You may have seen the ads on TV with Arnold Schwarzenegger for “Mobile Strike” and Kate Upton for “Game of War – Fire Age” (both app games). I’ve seen an increase in advertising for apps everywhere including kids’ channels like Nickelodeon. Young children see the commercials and have free reign downloading the apps without parental supervision because they have apple ID or Google play passwords.

I had never heard of “Movie Star Planet” (MSP) until a parent asked me what I thought of it. I downloaded the app to test it myself. I was shocked by what I discovered and decided to go on a mission. An Undercover-Barbie-Police-Mission. I downloaded both new popular apps: “Movie Star Planet” and “Musical.ly.” After exploring both apps and read the parent reviews, I shared my findings LIVE on Periscope.

I’ve had a few requests to re-broadcast these reviews (since they expired after 24 hours) so I decided to post them below. Musical.ly is widely used by tweens but is not as safe as you might think. Movie Star Planet is being advertised on Nickelodeon and is a horrible app for children. Read about my findings below.

By the way, now you don’t have to get the Periscope app to see my broadcasts: they’re now automatically saved and can be viewed any time here: https://katch.me/nataliamcphedra  (Add that link to your bookmarks to catch all my future broadcasts!)

 

MUSICAL.LY:

This is an app that allows you to make videos lip-syncing popular music and take part in contests. It’s considered a social media platform because you can share your videos on Instagram, Facebook, Vine, Twitter, WhatsApp, Email and Messenger.

One of the important aspects of this app is the expectation of including hand gestures in your video to animate the lyrics of the selected song. I dug a little deeper to get an better understanding of this necessity and found this tutorial from Baby Ariel     👉🏻👉🏻HERE!!  (If she drives you nuts, just skip to the 1:35 mark)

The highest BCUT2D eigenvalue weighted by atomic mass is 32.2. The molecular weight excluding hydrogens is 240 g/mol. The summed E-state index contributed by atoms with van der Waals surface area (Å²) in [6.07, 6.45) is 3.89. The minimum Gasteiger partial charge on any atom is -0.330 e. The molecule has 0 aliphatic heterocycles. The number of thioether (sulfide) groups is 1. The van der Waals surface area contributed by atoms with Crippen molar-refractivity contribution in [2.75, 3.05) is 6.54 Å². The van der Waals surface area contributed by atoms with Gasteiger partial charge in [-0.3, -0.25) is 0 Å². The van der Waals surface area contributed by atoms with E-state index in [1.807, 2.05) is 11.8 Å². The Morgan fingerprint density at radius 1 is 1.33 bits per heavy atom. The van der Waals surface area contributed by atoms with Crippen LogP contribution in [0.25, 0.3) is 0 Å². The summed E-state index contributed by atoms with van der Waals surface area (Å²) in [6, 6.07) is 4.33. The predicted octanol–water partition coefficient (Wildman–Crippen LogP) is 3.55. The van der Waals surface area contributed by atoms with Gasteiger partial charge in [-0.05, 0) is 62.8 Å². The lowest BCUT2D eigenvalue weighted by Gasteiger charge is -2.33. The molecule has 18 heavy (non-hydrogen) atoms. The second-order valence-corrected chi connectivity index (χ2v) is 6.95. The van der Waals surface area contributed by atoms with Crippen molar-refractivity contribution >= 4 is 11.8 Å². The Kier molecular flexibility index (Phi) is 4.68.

Firstly, notice her age. Secondly, notice how many subscribers she has: 552, 000!! That’s practically “celebrity status” and she probably doesn’t even have her driver’s license!

To read parent reviews —which are WORTH THE READ click   👉🏻👉🏻HERE!  (To save you the read I’ll sum it up for you: * THIS APP IS NOT FOR CHILDREN. But if your kids already have the app, you should read the detailed review).

Things I found on my mission:

  • At the bottom of videos you can add hashtags (#).
  • I tried #porn, #party, #hotgirl, #hotchicks: which led me to a video with 3 girls in a hot tub dancing in bikinis. At the bottom of that video, I saw #inthetub. So I clicked on it. Which led me to a video of two little girls wearing swim suits sitting in a tub singing the same song as the teens in the hot tub (and they couldn’t have been older than 10 years old).
  • At the bottom of that video, I saw #inmyroom #alone so I clicked on #alone and it took me to a young girl who looked like she was 7 or 8 years old.

Now for the scary part: Her account was public. When you set up your musical.ly account its settings default is public. There is a private feature in the app but you have to do it manually. If your account is public, ANYONE can look at your videos and SHARE THEM ANYWHERE. I could have shared her video on most social media platforms. I sent her video to my email so I could show my LIVE viewers on Periscope how easy it was to do. My viewers were appalled.